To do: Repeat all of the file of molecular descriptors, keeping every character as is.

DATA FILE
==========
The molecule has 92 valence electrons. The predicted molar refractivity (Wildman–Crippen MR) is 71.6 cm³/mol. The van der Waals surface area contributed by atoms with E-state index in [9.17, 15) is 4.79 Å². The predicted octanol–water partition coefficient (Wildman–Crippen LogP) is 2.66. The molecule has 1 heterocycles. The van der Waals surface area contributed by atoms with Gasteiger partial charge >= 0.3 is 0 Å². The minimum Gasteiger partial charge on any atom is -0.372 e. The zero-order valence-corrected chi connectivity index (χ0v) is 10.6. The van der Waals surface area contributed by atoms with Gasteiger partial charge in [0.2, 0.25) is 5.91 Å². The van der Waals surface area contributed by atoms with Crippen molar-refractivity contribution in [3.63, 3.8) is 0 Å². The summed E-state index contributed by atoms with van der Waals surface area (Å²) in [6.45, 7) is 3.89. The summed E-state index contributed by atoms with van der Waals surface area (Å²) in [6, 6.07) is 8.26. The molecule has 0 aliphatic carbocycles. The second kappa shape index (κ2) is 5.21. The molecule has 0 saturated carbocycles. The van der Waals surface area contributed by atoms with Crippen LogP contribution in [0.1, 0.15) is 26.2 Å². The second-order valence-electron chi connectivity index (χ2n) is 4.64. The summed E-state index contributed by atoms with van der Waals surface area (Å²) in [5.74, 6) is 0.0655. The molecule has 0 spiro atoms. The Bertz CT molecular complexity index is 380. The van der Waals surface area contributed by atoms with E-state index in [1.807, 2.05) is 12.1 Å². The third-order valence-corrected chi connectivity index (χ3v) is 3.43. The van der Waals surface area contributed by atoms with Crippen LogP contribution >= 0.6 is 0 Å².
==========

The molecule has 92 valence electrons. The predicted molar refractivity (Wildman–Crippen MR) is 71.6 cm³/mol. The van der Waals surface area contributed by atoms with E-state index in [9.17, 15) is 4.79 Å². The predicted octanol–water partition coefficient (Wildman–Crippen LogP) is 2.66. The molecule has 1 heterocycles. The van der Waals surface area contributed by atoms with Gasteiger partial charge >= 0.3 is 0 Å². The minimum Gasteiger partial charge on any atom is -0.372 e. The zero-order valence-corrected chi connectivity index (χ0v) is 10.6. The van der Waals surface area contributed by atoms with Gasteiger partial charge in [0.2, 0.25) is 5.91 Å². The van der Waals surface area contributed by atoms with Crippen molar-refractivity contribution in [3.63, 3.8) is 0 Å². The summed E-state index contributed by atoms with van der Waals surface area (Å²) in [6.45, 7) is 3.89. The summed E-state index contributed by atoms with van der Waals surface area (Å²) in [6, 6.07) is 8.26. The molecule has 0 aliphatic carbocycles. The second kappa shape index (κ2) is 5.21. The molecule has 0 saturated carbocycles. The van der Waals surface area contributed by atoms with Crippen LogP contribution in [0.1, 0.15) is 26.2 Å². The second-order valence-electron chi connectivity index (χ2n) is 4.64. The summed E-state index contributed by atoms with van der Waals surface area (Å²) in [5.74, 6) is 0.0655. The molecule has 0 spiro atoms. The Bertz CT molecular complexity index is 380. The van der Waals surface area contributed by atoms with E-state index in [1.807, 2.05) is 12.1 Å². The third-order valence-corrected chi connectivity index (χ3v) is 3.43. The van der Waals surface area contributed by atoms with Crippen LogP contribution >= 0.6 is 0 Å².